The Independent Group has seen a significant amount of support. Interestingly, no phone calls or messages of support were from Downing Street nor the whips of the party. The Conservative defectors have received significant support from their former colleagues. Despite this, there has been a mixed reaction; some MPs claim that Brexit is the sole motivation for this departure. According to a YouGov Poll, the Independent Group currently have 14% of the vote which currently places them in front of the Liberal Democrats, who were part of the coalition government during 2010 - 2015. Support for the Independent Group is likely to be at its highest at the inception of the party. Dan Sabbagh, of the Guardian, argues that now is the time for the Independent Group to make the most of this attention; the major parties will have to take some time to react. Whether the group of defectors have a long-term future in Parliament remains to be seen: it is unclear whether such MPs can work together. It is crucial to remember that these MPs stood on the most divergent main party manifestos that the UK has ever seen. At the time of writing, the issue of leadership needs to be addressed as well. The procedure and result of this will also have a significant impact on the longevity of the Independent Group. Further, there have been many calls for by-elections in those constituencies as those MPs were elected on the basis of the pledges made by their respective parties.
One question that arises from this significant development is this: can the Independent Party reshape UK politics for the better? It is important to note that defections are significant developments. This is not for reporting purposes, rather, they represent a moment whereby the public pays close attention to the political process. It is during such opportunities that the opinions and perceptions of the electorate can be reset. Arguments made by the political parties could easily hit home with a more engaged electorate. The Independent Party can capitalise on this; there is intense public frustration over the handling of the Brexit process and growing concern over the rise of political extremism. This sounds entirely positive for the Independents. However, one needs to add a dose of reality into the analysis. The left-right spectrum is not directly applicable to Brexit. Many people on the left are remainers, but a significant minority are not. Conversely, most on the right are leavers, but a significant amount are not. The Independent Group need to develop a set of policies that capture both sides, which will prove difficult. In reality, they could end up competing with the Liberal Democrats in the centre of the spectrum. The real indication of their success will be reflected in the results of a general election; the MPs which defected will have to face candidates from the main parties in their constituencies. It is imperative, therefore, for the Independent Group to make the best impression on the voting public and try to take votes from the dominant parties. This will be key to its survival.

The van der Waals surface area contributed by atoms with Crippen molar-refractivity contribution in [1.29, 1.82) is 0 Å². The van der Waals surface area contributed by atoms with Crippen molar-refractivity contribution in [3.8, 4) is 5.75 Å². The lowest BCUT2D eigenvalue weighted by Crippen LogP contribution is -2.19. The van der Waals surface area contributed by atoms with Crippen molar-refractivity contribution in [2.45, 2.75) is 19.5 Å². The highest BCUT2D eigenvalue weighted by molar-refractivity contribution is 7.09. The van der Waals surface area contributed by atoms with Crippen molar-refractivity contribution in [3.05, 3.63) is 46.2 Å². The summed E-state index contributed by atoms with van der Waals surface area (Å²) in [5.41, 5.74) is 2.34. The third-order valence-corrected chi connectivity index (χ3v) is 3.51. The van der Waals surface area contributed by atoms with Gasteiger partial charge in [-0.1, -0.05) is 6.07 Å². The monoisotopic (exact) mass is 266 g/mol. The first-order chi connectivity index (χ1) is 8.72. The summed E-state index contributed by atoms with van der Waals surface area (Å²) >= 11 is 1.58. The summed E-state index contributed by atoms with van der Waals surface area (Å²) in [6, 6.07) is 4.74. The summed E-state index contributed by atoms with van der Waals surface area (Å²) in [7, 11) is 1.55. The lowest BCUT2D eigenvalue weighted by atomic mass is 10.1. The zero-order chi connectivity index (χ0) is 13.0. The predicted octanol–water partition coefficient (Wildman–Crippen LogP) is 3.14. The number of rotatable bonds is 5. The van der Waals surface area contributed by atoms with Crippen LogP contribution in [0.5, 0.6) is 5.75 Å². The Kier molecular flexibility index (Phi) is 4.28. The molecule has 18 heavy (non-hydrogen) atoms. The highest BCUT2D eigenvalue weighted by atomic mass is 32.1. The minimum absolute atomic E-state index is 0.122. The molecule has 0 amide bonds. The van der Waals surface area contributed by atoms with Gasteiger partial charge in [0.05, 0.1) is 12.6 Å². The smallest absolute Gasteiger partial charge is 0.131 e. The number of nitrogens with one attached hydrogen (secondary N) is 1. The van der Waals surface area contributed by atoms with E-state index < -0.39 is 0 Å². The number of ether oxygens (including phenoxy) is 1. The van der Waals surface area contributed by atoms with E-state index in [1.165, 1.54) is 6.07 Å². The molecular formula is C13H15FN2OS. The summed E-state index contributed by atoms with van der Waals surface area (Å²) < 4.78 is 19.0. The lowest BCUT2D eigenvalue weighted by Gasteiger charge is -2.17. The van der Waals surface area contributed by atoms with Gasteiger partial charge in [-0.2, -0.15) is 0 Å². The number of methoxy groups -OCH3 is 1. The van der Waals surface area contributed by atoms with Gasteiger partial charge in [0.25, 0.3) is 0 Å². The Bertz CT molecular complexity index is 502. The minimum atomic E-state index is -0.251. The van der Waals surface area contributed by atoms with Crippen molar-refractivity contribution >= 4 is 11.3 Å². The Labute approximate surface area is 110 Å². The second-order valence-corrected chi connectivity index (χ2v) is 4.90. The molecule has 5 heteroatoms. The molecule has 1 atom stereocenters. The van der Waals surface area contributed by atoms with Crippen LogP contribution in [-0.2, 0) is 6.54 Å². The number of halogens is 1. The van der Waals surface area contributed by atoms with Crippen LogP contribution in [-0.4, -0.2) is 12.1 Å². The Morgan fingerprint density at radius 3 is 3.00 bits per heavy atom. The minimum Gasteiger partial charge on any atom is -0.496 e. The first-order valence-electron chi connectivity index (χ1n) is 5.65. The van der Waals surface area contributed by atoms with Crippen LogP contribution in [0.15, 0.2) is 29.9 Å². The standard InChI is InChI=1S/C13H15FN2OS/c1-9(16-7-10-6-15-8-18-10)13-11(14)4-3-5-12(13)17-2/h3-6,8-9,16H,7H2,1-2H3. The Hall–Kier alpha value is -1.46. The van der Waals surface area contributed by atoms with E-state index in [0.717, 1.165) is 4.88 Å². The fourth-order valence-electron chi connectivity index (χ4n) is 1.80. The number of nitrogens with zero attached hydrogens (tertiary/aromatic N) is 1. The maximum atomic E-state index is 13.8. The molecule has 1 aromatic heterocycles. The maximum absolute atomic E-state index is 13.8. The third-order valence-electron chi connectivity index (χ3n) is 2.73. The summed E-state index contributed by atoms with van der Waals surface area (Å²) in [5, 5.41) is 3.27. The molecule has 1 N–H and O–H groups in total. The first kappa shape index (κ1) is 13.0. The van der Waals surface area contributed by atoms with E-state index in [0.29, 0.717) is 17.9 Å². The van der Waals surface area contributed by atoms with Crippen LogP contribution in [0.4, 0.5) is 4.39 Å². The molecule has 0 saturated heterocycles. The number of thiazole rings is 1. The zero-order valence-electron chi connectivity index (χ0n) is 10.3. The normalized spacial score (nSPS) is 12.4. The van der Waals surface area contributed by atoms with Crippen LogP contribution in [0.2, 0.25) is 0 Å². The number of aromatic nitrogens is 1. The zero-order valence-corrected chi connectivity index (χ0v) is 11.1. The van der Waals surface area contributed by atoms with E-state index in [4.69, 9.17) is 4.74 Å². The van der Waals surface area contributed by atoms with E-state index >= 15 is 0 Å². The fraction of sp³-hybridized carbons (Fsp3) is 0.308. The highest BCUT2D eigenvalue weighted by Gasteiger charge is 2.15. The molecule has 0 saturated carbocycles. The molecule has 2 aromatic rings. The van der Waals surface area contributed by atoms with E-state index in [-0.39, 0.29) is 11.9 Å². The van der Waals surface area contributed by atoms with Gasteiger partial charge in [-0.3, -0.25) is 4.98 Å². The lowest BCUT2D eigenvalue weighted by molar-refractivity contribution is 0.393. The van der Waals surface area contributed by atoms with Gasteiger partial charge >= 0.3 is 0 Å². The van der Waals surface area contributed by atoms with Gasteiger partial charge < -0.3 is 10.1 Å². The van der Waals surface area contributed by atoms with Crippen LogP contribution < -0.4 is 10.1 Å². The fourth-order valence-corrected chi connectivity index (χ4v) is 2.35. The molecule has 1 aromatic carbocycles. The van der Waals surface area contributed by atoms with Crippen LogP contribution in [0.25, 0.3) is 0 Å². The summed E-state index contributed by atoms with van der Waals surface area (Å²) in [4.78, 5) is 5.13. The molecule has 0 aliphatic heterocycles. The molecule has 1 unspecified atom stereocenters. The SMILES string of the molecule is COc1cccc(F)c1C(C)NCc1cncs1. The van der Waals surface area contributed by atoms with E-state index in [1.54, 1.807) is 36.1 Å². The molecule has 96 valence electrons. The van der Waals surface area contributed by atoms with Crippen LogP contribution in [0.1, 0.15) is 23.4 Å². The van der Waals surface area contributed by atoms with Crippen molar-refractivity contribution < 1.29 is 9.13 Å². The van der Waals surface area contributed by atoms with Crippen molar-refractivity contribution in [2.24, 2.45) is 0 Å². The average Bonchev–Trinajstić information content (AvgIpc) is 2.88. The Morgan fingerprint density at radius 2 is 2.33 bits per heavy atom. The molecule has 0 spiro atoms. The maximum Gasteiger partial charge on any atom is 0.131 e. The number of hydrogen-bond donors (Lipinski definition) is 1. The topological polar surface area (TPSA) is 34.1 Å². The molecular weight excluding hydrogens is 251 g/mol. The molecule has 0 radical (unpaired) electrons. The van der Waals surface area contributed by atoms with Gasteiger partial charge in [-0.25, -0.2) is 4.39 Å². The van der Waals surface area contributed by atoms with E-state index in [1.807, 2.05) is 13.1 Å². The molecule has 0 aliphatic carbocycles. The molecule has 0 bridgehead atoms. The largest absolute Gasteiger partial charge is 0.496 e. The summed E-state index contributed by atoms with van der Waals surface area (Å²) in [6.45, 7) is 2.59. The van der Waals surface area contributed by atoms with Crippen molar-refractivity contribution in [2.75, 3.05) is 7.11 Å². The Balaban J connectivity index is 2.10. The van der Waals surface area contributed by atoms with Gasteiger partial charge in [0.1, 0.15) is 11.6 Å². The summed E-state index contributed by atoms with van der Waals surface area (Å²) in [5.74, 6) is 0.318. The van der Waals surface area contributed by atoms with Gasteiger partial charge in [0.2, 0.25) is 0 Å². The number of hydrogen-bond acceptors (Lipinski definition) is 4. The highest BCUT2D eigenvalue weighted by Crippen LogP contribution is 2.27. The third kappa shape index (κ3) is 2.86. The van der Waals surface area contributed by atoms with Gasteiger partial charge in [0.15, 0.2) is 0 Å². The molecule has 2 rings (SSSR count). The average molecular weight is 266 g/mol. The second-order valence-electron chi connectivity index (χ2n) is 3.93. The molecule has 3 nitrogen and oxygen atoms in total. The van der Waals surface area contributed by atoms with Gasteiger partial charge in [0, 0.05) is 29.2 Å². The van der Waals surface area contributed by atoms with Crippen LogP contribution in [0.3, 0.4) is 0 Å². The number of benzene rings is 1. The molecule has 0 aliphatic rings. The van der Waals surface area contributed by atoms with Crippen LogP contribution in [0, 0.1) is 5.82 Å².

Whilst there are still events unfolding in this area, it is unclear as to what direction UK politics will take. It does appear to be largely negative for the Conservative and Labour parties alike, at least in the short term. It remains to be seen whether the defections lead to further splits in the main parties, or results in the Independent Group becoming a force to be reckoned with in UK politics.